Suppose for purposes of this application that in TargetZone there are exactly two reflecting objects and these are small spheres whose echoes do not overlap on any sensor. Assuming no other sources of energy, it is expected that, for each mike M, Sig(M,*) has exactly two hill-things. The number of signal-crossing sigkeys which can be made from those hill-things is 2 raised to the NMikes power. So, for NMikes=3, the number of sigkeys is 8, exactly two of which are “real” in that they correspond to real objects. Six of them are “phantoms.” If NMikes=6 and there are ten reflecting spheres, then the number of phantoms can be as high as 999,990.

The Grid allows the detection of some sigkeys, among possibly millions, which are, probably, not phantoms but are probably associated in some way with real reflecting objects. For a Feature F and gridpoint P, the pre-computed PointKey(F,P,*) is used, as said earlier, to generate SigKey(F,P,*), call it q( ). If ToaError(F,P,q( )) is small enough in some given first sense then P is moved without further reference to the Grid, so as to reduce ToaError(F,P,q( )). If that error becomes small enough, in a second given sense, then that new point P and sigkey q( ) are joined, in software, in a scopichit. Upon passing further tests that hit can be added to the image-model of the scopion (else P is discarded).

Static and Dynamic Methods for Reducing TimeCost

TimeCost is a representative time, such as an average time, of computing an image. It is a common practice to increase the speed of a code-loop by computing, before the loop, quantities originally thought of as being within that loop. Similarly then, Sonarscopy has, peculiar to itself, opportunities for time-savings. Notable among these time-savers are:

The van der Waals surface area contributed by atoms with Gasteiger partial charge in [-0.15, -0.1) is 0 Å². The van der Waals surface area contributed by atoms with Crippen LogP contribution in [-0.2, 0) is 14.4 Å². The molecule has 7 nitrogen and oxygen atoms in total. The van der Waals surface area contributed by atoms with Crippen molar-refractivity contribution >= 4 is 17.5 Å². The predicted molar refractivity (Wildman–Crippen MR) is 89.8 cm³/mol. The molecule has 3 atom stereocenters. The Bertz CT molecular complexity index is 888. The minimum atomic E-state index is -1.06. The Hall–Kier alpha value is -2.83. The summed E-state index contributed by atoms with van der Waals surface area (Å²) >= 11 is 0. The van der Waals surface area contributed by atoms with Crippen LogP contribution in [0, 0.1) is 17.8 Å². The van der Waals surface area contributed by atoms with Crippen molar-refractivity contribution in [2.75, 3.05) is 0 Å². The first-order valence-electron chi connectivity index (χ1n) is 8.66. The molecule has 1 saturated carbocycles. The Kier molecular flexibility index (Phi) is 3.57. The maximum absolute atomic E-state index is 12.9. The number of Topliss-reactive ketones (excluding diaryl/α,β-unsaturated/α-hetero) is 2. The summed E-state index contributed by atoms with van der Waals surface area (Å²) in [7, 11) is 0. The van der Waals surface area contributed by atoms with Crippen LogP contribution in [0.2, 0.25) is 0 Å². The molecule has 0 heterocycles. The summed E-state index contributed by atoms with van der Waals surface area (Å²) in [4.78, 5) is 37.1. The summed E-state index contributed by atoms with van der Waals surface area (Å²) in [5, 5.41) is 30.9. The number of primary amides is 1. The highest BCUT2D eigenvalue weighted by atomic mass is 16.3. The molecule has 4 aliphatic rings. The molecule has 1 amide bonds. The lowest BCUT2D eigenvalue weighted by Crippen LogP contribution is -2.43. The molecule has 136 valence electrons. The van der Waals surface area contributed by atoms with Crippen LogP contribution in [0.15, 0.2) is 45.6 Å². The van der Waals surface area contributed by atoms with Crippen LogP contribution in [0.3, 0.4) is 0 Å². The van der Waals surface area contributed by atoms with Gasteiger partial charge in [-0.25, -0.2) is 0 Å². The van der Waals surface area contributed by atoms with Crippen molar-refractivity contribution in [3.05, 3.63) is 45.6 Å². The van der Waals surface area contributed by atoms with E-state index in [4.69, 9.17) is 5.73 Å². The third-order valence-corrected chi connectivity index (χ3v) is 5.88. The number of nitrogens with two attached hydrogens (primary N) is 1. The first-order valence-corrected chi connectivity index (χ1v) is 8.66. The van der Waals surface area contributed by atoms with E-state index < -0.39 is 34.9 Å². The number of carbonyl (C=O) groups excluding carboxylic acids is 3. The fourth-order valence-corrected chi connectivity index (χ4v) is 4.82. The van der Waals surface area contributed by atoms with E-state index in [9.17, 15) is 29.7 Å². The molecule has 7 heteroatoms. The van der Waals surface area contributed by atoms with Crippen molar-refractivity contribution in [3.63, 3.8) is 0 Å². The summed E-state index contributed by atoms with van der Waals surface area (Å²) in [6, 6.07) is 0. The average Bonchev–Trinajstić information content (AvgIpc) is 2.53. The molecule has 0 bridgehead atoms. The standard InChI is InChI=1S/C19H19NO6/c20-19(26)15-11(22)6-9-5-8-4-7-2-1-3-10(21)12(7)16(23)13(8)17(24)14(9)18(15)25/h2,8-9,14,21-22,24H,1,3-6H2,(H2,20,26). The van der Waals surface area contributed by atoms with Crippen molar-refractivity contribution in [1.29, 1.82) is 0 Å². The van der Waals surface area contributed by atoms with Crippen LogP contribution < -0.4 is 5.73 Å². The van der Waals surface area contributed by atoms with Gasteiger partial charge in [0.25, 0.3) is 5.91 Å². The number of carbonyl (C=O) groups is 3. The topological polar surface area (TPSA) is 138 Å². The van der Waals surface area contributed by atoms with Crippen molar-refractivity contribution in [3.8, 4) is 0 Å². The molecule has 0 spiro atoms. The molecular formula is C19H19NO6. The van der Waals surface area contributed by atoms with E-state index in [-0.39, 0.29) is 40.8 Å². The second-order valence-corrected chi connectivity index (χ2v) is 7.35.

1) computation of the PointKeys of Grid is done once and applied to every image-model; and

2) FeatureDetection which is done on each time-series Sig(M,*) in the scopic time-series Sig( ) before computing signal-crossing constructs.

A dynamic act, is an event which occurs or is allowed to occur in the software after the generation of one image-model and before the generation of the next. As a first step allowing dynamic allocation of computational resources, a TargetZone is covered with a set of range-zones RZ(1), RZ(2), up to RZ(NRZones).

Every range-zone is the intersection of the TargetZone with all the points lying between two spheres centered at the vertex of that larger zone. A range-zone Z has, for each mike M, the TimeZone of Z and M, consisting of those times at which echoes from points of Z might arrive at Mike(M). A biological range-zone is indicated in FIG. 1.

Sonarscopy has parameters which can be dynamically altered during run time, changing the performance of the system, typically either, 1) trading between speed and quality-of-image, or 2) altering appearances according to a user's desires (in the case that there is, in fact, a user).

Each member of the first category above is called a Dynamically Alterable Parameter, or dapar, and each member of the second is called an Appearance Parameter. The running program need not, for long, treat all range-zones equally. It can prioritize and focus, as seen below.